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Meyrink, Meyerink, Meijerink, Meijering(h), and Meyerinck, are Germanic surnames. Most are toponymic surnames of Low Saxon origin, meaning "from the estate of the meier". [1] People with a form of this surname include:

Germanic languages Sub-branch Indo-European language

The Germanic languages are a branch of the Indo-European language family spoken natively by a population of about 515 million people mainly in Europe, North America, Oceania and Southern Africa.

A toponymic surname or topographic surname is a surname derived from a place name. This can include specific locations, such as the individual's place of origin, residence, or of lands that they held, or can be more generic, derived from topographic features.

West Low German Group of Low German dialects

West Low German, also known as Low Saxon is a group of Low German dialects spoken in parts of the Netherlands, northwestern Germany and southern Denmark. It is one of two groups of mutually intelligible dialects, the other being East Low German dialects. A 2005 study found that there were approximately 1.8 million "daily speakers" of Low Saxon in the Netherlands.

Adriana Admiraal-Meijerink was a Dutch fencer. She competed in the women's individual foil at the 1924 and 1928 Summer Olympics.

Albert Meijeringh, was a Dutch Golden Age landscape painter.

Chiel Meijering Dutch composer

Chiel Meijering is a Dutch composer. He studied composition with Ton de Leeuw, percussion with Jan Labordus and Jan Pustjens, and piano at the Conservatorium van Amsterdam.

Fictional characters:

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Hubert is a Germanic masculine given name, from hug "mind" and beraht "bright". It also occurs as a surname.

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Gustav, also spelled Gustaf, is a male given name of likely Old Swedish origin, used mainly in Scandinavian countries, German-speaking countries, and the Low Countries, possibly meaning "staff of the Geats or Goths or gods", possibly derived from the Old Norse elements Gautr ("Geats"), Gutar/Gotar ("Goths") or goð ōs ("gods"), and stafr ("staff"). Another etymology speculates that the name may be of Medieval Slavic origin, from the name Gostislav, a compound word for "glorious guest", from the Medieval Slavic words gosti ("guest") and slava ("glory") and was adopted by migrating groups north and west into Germany and Scandinavia. This name has been borne by eight Kings of Sweden, including the 16th-century Gustav Vasa and the current king, Carl XVI Gustaf. It is a common name for Swedish monarchs since the reign of Gustav Vasa. The name has entered other languages as well. In French it is Gustave; in Italian, Portuguese and Spanish it is Gustavo. The Latinised form is Gustavus. A side form of the name in Swedish is Gösta. The name in Finnish is Kustaa, while in Icelandic it is written Gústav or Gústaf.

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The name Jordan can refer to several things. The origin of the name is Hebrew ירדן (Yarden), meaning "one who descends" or "to flow down". The form found in Western names comes from its Greek form Ἰορδάνης (Iordanes). In Arabic it is Al-Urdunn, in Hebrew Yarden, in Greek Iordanes, in Latin Jordanus, in Italian Giordano, in Spanish Jordán, in Portuguese Jordão, in German Jordan, Dutch Jordaan, in French Jourdain, in Irish Iordáin, in Romanian Iordan, in Serbian Jordan, and in Catalan Jordà. Jordan can be either a given name or a surname. Originally a male given name, but in later centuries, it was also a common given name for girls. As a given name, the English form is unisex.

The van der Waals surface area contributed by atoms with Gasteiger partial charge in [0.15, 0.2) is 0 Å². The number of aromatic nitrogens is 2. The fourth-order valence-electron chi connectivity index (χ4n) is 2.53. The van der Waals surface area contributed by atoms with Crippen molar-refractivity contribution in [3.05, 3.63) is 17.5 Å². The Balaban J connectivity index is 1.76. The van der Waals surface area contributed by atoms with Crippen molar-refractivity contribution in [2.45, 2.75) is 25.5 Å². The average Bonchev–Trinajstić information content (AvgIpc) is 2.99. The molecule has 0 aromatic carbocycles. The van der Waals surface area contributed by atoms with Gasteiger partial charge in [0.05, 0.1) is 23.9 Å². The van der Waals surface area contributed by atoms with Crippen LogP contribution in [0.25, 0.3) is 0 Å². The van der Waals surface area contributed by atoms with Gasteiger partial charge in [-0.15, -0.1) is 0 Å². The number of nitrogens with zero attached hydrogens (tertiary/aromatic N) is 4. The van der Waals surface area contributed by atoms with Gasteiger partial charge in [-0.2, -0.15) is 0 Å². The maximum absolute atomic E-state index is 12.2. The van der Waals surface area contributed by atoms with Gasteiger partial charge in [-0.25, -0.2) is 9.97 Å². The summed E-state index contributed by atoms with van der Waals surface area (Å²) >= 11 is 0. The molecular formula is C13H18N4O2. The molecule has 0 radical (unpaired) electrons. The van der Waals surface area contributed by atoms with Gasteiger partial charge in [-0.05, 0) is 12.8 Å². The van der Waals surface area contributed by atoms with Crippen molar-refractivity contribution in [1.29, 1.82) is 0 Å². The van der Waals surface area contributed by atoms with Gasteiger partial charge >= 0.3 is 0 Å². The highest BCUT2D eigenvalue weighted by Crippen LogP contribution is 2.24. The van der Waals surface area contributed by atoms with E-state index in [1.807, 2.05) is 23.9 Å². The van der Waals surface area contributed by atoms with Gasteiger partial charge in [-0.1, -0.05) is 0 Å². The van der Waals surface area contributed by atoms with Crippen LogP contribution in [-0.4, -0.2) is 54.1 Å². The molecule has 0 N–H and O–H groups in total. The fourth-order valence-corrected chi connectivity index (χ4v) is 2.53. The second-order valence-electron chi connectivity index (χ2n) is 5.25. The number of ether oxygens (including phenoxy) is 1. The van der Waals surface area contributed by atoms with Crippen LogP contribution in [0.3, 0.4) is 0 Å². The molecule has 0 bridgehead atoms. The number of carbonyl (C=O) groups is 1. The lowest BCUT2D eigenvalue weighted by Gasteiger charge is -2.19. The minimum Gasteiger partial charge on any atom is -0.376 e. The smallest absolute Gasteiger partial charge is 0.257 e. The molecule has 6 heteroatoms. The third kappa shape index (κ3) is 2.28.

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Bubber is a nickname and surname which may refer to:

Storm is an English, German, Dutch, and Scandinavian surname and may refer to:

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Pieterse is a Dutch and Afrikaans patronymic surname. The surname was first used in Netherlands before the colonial era. After the Dutch established a colony in the Cape of Good Hope, people with the surname Pieterse moved to the colony and as a consequence, Pieterse is a common Afrikaans surname.

De Meyer, DeMeyer, De Meijer or De Meijere is a Dutch occupational surname related to English Mayor. It is particularly common in Flanders. People with this surname include:

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  1. Meijerink at the Meertens Institute database of surnames in the Netherlands.

See also

Meyer is a surname of English, German, Dutch, or Jewish ancestry. Many branches of the Meyer(s) family trace their origins to ancient Anglo-Saxon culture. The name may be derived from the Old English name maire, meaning Mayor, or an officer in charge of legal matters. The name may also be derived from the German word "meiger", meaning Mayor; the name likely traces its origins to a wealthy landholder. There are various names that are connected by cognation in many instances, such as Myer, Meyr, Meier, Meijer, Mayer, Maier, Mayr, and Mair). Among German Jews, "Meyer" converged with the etymologically unconnected name "Meir", which means "one who shines" in Hebrew.

Meijer is a Dutch surname. It refers to a profession similar to a bailiff or steward. It originates from the Latin word maior and is often rendered Meyer abroad.

Meiring is a surname. Notable people with the surname include: